Welcome to the new Independent website. We hope you enjoy it and we value your feedback. Please contact us here.

PEMBROKE : Lively challenge to Liffe old guard

The contest is quietly starting for the prestigious post of chairman of the London International Financial Futures Exchange, which is up for grabs when Nick Durlacher steps down in May. Support is already lining up behind older directors on the 2

4-member board.

Tony La Roche of Cater Allen Financial and Jack Wigglesworth of Citibank, the two deputy chairmen, would seem obvious candidates. But young traders on the floor think they might a bit long in the tooth to tackle crucial issues facing the market.

"Some directors have got splinters up their backsides, they've spent so long sitting on the fence," one young director remarked.

Other names in the frame include the sociable Chris Hartley at Dean Witter, American Jan Waye of Cargill Investor Services, and the vivacious Victoria Ward of NatWest.

One potential candidate who could present a promising challenge if persuaded to enter the ring is Mark Eynon, managing director of Warburgs' futures and options department.But he is making so much money for his company it seems reluctant to release him.

Staff at Birmingham's top stockbrokers are scandalised by an outrageous prank that mistakenly hit the television screens.

Going for broke Staff at Birmingham's top stockbrokers are scandalised by an outrageous prank that mistakenly hit the television screens. Security staff at the firm's Edmund House headquarters were stunned as they peered into their video screens at the sight of a junior financial adviser escorting an unidentified lady friend to the partners' underground car park.

All eyes were glued to the screen when the pair climbed onto the bonnet of his boss's metalic grey Jaguar saloon and performed an exhausting Ugandan dance of a horizontal nature.

Their antics will not have pleased the car's owner. He is a church-going vegetarian who is unlikely to see the funny side of the incident.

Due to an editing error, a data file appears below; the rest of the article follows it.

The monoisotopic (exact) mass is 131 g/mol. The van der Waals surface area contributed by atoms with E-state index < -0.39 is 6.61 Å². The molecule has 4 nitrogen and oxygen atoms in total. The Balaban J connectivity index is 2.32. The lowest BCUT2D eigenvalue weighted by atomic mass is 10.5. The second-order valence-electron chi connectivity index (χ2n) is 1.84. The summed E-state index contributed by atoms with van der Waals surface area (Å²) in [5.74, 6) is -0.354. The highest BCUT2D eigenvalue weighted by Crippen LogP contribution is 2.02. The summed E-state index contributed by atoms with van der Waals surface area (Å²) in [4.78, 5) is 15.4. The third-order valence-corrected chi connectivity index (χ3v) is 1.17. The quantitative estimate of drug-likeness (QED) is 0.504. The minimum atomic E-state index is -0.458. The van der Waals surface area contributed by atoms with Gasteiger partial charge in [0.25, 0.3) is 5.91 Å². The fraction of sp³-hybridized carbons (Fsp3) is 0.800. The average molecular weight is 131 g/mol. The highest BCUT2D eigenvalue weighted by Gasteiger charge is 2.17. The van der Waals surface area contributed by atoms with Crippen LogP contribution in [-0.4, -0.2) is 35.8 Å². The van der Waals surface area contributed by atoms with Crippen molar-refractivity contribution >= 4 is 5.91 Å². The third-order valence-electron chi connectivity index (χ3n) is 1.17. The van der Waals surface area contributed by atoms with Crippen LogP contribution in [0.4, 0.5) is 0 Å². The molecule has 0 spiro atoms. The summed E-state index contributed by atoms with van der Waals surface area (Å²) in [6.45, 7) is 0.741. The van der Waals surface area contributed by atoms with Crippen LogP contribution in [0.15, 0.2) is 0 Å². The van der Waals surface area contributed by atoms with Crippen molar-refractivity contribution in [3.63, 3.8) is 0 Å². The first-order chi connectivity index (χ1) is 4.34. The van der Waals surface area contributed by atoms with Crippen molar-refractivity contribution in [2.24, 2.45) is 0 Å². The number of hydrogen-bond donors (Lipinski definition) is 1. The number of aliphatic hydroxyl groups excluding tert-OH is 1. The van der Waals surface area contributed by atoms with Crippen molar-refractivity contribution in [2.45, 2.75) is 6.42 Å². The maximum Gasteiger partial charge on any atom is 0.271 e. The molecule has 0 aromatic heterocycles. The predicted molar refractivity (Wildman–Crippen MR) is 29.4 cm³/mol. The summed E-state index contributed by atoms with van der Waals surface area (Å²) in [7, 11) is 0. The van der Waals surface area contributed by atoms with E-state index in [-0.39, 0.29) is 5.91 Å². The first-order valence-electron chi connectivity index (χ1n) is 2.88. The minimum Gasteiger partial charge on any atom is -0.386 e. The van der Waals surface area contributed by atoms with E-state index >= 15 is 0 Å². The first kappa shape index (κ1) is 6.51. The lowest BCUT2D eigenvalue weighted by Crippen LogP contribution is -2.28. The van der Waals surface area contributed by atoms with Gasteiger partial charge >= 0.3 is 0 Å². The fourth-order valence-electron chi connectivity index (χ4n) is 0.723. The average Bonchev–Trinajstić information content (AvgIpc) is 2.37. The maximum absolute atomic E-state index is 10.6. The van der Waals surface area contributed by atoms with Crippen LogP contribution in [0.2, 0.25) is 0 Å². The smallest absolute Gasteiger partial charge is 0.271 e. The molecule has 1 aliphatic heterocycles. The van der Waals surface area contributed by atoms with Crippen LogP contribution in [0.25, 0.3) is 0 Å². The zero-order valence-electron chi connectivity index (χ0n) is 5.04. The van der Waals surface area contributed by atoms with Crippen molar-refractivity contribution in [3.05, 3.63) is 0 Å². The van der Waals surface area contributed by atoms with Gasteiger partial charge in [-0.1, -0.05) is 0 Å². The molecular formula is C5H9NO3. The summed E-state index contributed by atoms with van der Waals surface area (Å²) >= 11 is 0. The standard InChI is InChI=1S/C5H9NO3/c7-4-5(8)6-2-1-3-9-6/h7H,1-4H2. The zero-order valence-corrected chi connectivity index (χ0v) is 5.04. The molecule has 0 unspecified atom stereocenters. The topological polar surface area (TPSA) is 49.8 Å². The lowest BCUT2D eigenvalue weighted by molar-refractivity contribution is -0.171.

The employee is no longer with the company, though his departure is unconnected to the incident.

"In some ways we are all rather envious of his bravado," said one Birmingham broker. "After all, which employee has not wanted to perform such a trick on his boss?"

Ladbroke, the bookmakers, has shortened the odds of an MP winning the lottery from 250:1 to 100:1. Due to popular demand they have installed a lottery machine in the Palace of Westminster. Incidentally, the odds on an election this year recently shortened to 5:1 after a confident gambler placed a massive £10,000 bet that Mr Major would throw in the towel.

Pepsi attempted to add a flash of glamour to its latest advertising campaign in the continuing cola wars yesterday by flying in Cindy Crawford (above), who follows Michael Jackson as its star representative. Following the impertinent invasion of the colashelves by J Sainsbury's Classic Cola and Richard Branson's cut-price Virgin cola, Pepsi certainly needs a boost.Whether the sight of Ms Crawford appearing with braces on her teeth in one of Pepsi's 17 new commercials will do the trick is anyone 's guess.

Strawn's new game At the age of 36, Mark Strawn is leaving Domark, the games company he founded with Dominic Wheatley in 1986. The private company started as a Business Expansion Scheme venture and quickly became one of Britain's most successful softwarehouses, w ith its Eureka and Trivial Pursuits games clocking up nearly £1m of profits last year on £10m of sales.

Last year Mr Strawn, who retains a 10 per cent stake in Domark, concentrated on raising more than £1m to fund future growth and handed day-to-day management to Ian Livingstone, the dungeons and dragons entrepreneur, and now finds himself out of a job.

From his Putney house overlooking the Thames he has started his own consultancy advising computer and media companies on how to raise money. He is also spending more time with the Puccini Society, which he founded in September to promote the composer of La Boheme and Madame Butterfly. "One day Puccini will so famous our society will be as big as the 1,500-member Elgar society," he says.